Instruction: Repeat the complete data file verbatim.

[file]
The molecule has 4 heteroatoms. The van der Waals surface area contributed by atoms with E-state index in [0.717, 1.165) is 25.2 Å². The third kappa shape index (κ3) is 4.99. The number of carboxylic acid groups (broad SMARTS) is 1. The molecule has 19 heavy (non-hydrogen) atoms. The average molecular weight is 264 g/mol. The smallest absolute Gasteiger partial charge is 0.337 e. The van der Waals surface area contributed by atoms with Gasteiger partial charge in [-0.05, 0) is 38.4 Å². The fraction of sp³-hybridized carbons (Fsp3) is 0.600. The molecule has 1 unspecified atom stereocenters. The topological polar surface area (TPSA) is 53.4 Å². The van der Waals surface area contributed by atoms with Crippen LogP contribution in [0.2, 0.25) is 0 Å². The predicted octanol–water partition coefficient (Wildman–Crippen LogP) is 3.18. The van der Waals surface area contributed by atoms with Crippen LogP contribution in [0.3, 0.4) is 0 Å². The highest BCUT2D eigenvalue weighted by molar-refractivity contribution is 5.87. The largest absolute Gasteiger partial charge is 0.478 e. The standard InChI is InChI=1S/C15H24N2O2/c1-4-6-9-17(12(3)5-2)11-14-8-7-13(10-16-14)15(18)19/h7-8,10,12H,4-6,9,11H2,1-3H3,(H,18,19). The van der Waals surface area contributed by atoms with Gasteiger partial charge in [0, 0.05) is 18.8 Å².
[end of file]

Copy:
The molecule has 4 heteroatoms. The van der Waals surface area contributed by atoms with E-state index in [0.717, 1.165) is 25.2 Å². The third kappa shape index (κ3) is 4.99. The number of carboxylic acid groups (broad SMARTS) is 1. The molecule has 19 heavy (non-hydrogen) atoms. The average molecular weight is 264 g/mol. The smallest absolute Gasteiger partial charge is 0.337 e. The van der Waals surface area contributed by atoms with Gasteiger partial charge in [-0.05, 0) is 38.4 Å². The fraction of sp³-hybridized carbons (Fsp3) is 0.600. The molecule has 1 unspecified atom stereocenters. The topological polar surface area (TPSA) is 53.4 Å². The van der Waals surface area contributed by atoms with Crippen LogP contribution in [0.2, 0.25) is 0 Å². The predicted octanol–water partition coefficient (Wildman–Crippen LogP) is 3.18. The van der Waals surface area contributed by atoms with Crippen LogP contribution in [0.3, 0.4) is 0 Å². The highest BCUT2D eigenvalue weighted by molar-refractivity contribution is 5.87. The largest absolute Gasteiger partial charge is 0.478 e. The standard InChI is InChI=1S/C15H24N2O2/c1-4-6-9-17(12(3)5-2)11-14-8-7-13(10-16-14)15(18)19/h7-8,10,12H,4-6,9,11H2,1-3H3,(H,18,19). The van der Waals surface area contributed by atoms with Gasteiger partial charge in [0, 0.05) is 18.8 Å².